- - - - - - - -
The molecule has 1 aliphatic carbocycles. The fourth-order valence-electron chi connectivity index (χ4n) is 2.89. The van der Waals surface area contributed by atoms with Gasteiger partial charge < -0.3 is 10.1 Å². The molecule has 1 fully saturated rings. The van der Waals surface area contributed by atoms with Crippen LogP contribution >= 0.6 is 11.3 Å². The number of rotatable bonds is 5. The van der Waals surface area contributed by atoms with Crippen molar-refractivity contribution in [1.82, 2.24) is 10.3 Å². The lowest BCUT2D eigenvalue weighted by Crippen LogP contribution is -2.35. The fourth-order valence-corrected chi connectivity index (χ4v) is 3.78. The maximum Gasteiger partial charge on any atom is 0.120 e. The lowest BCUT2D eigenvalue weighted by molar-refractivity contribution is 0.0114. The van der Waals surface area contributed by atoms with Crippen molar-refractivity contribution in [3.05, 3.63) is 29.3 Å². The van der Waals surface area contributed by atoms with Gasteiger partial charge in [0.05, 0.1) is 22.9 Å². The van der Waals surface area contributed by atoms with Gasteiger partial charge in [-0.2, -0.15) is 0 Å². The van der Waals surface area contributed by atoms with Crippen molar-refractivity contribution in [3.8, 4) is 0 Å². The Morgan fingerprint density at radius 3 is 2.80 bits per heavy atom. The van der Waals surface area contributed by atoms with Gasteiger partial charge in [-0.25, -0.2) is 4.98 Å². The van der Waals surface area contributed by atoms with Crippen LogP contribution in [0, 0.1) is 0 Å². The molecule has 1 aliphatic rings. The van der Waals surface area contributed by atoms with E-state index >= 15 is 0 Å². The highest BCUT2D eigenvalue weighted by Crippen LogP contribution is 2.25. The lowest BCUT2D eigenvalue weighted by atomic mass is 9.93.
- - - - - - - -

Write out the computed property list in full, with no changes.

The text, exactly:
The molecule has 1 aliphatic carbocycles. The fourth-order valence-electron chi connectivity index (χ4n) is 2.89. The van der Waals surface area contributed by atoms with Gasteiger partial charge < -0.3 is 10.1 Å². The molecule has 1 fully saturated rings. The van der Waals surface area contributed by atoms with Crippen LogP contribution >= 0.6 is 11.3 Å². The number of rotatable bonds is 5. The van der Waals surface area contributed by atoms with Crippen molar-refractivity contribution in [1.82, 2.24) is 10.3 Å². The lowest BCUT2D eigenvalue weighted by Crippen LogP contribution is -2.35. The fourth-order valence-corrected chi connectivity index (χ4v) is 3.78. The maximum Gasteiger partial charge on any atom is 0.120 e. The lowest BCUT2D eigenvalue weighted by molar-refractivity contribution is 0.0114. The van der Waals surface area contributed by atoms with Crippen molar-refractivity contribution in [3.05, 3.63) is 29.3 Å². The van der Waals surface area contributed by atoms with Gasteiger partial charge in [0.05, 0.1) is 22.9 Å². The van der Waals surface area contributed by atoms with Gasteiger partial charge in [-0.2, -0.15) is 0 Å². The van der Waals surface area contributed by atoms with Crippen molar-refractivity contribution in [3.8, 4) is 0 Å². The Morgan fingerprint density at radius 3 is 2.80 bits per heavy atom. The van der Waals surface area contributed by atoms with Gasteiger partial charge in [-0.25, -0.2) is 4.98 Å². The van der Waals surface area contributed by atoms with Crippen LogP contribution in [0, 0.1) is 0 Å². The molecule has 1 aliphatic rings. The van der Waals surface area contributed by atoms with E-state index >= 15 is 0 Å². The highest BCUT2D eigenvalue weighted by Crippen LogP contribution is 2.25. The lowest BCUT2D eigenvalue weighted by atomic mass is 9.93.